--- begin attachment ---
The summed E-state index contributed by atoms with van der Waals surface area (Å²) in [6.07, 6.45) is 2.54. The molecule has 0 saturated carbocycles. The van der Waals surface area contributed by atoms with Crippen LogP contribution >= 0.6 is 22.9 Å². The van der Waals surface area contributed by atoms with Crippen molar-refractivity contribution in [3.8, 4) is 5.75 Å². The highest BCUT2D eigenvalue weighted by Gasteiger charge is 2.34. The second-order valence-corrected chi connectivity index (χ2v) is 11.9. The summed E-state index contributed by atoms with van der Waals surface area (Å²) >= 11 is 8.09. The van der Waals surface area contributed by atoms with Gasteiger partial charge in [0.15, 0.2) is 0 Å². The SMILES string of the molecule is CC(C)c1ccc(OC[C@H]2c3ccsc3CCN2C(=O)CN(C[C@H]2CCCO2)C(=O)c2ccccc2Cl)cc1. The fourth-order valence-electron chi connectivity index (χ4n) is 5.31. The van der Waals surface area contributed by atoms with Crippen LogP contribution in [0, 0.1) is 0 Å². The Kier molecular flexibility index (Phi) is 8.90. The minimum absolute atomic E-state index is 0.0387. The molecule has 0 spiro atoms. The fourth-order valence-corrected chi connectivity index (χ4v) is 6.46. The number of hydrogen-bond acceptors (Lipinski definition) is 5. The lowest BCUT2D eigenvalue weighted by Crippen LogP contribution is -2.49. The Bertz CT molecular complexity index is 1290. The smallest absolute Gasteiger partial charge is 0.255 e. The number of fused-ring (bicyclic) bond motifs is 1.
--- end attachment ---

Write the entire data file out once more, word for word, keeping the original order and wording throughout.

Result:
The summed E-state index contributed by atoms with van der Waals surface area (Å²) in [6.07, 6.45) is 2.54. The molecule has 0 saturated carbocycles. The van der Waals surface area contributed by atoms with Crippen LogP contribution >= 0.6 is 22.9 Å². The van der Waals surface area contributed by atoms with Crippen molar-refractivity contribution in [3.8, 4) is 5.75 Å². The highest BCUT2D eigenvalue weighted by Gasteiger charge is 2.34. The second-order valence-corrected chi connectivity index (χ2v) is 11.9. The summed E-state index contributed by atoms with van der Waals surface area (Å²) >= 11 is 8.09. The van der Waals surface area contributed by atoms with Gasteiger partial charge in [0.15, 0.2) is 0 Å². The SMILES string of the molecule is CC(C)c1ccc(OC[C@H]2c3ccsc3CCN2C(=O)CN(C[C@H]2CCCO2)C(=O)c2ccccc2Cl)cc1. The fourth-order valence-electron chi connectivity index (χ4n) is 5.31. The van der Waals surface area contributed by atoms with Crippen LogP contribution in [0, 0.1) is 0 Å². The Kier molecular flexibility index (Phi) is 8.90. The minimum absolute atomic E-state index is 0.0387. The molecule has 0 spiro atoms. The fourth-order valence-corrected chi connectivity index (χ4v) is 6.46. The number of hydrogen-bond acceptors (Lipinski definition) is 5. The lowest BCUT2D eigenvalue weighted by Crippen LogP contribution is -2.49. The Bertz CT molecular complexity index is 1290. The smallest absolute Gasteiger partial charge is 0.255 e. The number of fused-ring (bicyclic) bond motifs is 1.